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Their Own Frontier: Women Intellectuals Re-Visioning the by Shirley Anne Leckie PhD, Nancy J. Parezo

By Shirley Anne Leckie PhD, Nancy J. Parezo

The writings of the yank West have lengthy handled masculine beliefs. good into the 20th century, what little cognizance used to be afforded to ladies mostly mirrored prescribed or stereotyped roles, and the paintings of girls students bought much less cognizance than that of fellows. And but the early 20th century observed a bunch of pioneering students who wouldn't be overlooked, erased, or marginalized. The ten ladies intellectuals showcased during this quantity have been pioneers within the writing of Indian-centered heritage, ethnology, and folklore that integrated the insights, voices, and views of yankee Indians. those authors not just produced major works which are nonetheless necessary to modern day students; additionally they pioneered learn equipment and theoretical innovations that helped lay the basis for the recent scholarship on western background, American Indian reviews, and ethnohistory. famous students have supplied person biographies describing the struggles and contributions those foremothers made to the production of overdue twentieth-century scholarship: Annie Heloise Abel, Gertrude Simmons Bonnin (Zitkala-?a), Angie Debo, Ella Cara Deloria, Isabel T. Kelly, Marjorie Ferguson Lambert, Dorothea pass Leighton, Alice Marriott, Mari Sandoz, and Ruth Underhill. (20090601)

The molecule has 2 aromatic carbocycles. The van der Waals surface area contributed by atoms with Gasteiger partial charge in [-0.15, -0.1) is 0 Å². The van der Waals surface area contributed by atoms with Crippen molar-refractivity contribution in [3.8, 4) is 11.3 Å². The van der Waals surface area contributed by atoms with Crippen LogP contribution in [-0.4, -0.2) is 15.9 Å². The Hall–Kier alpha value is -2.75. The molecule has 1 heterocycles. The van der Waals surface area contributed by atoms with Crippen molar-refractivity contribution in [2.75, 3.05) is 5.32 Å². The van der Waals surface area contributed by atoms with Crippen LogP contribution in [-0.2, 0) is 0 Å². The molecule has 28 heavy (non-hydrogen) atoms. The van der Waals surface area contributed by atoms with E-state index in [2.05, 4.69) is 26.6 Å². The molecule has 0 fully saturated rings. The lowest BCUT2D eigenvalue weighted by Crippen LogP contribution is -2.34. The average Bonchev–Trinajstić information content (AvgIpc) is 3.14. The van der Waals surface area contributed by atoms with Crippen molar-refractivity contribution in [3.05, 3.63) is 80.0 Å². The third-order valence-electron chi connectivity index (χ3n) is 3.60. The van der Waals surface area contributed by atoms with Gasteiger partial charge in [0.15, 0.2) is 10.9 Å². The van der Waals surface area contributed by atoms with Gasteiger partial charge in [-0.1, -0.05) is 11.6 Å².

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Additional info for Their Own Frontier: Women Intellectuals Re-Visioning the American West (Women in the West)

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The same patterns hold for the rest of the American West, and we will not repeat them here. 24. Conversely, male and female anthropologists have always seen the American West as place and as the homelands of a diverse group of Native American peoples. , pure—cultures and societies. Anthropologists also made an early and lasting distinction between pure sci­ ence and applied science, a distinction that affected whether one studied cul­ ture change. It was not until assimilation and acculturation became important topics in the 1930s that Americans became part of the research picture.

Nonprofit institutions valued individuals who could perform a wealth of jobs, who were willing to take on any task when needed (including the most tedious ones), and who were ex­ tremely loyal to the institutions and the information they contained in objects, books, and documents. Finally, these institutions appreciated individuals who continued to produce a massive amount of work for a small salary. Archaeologist Marjorie Lambert is the archetype of this type of female professional. Similarly, Kellogg, once she became direc­ tor of research, made herself a vital part of the Wisconsin Historical Society, as did other women such as Annie Nunns, who worked with Kellogg as assistant superintendent (assistant director today).

Some women passed the tests and met the standards, despite for­ midable obstacles and male hostility. Once one was admitted to a pro­ fession, however, one’s fate depended on the ability to rise within the ranks, and that often required strong mentoring from a respected older 16 Leckie and Parezo professional. Despite the “objective” credentialing devices of attending classes, writing term papers, engaging in original research, passing doctoral exams, and publishing a dissertation, an apprenticeship based on a fictive father-son dyad was an imperative if informal requirement.

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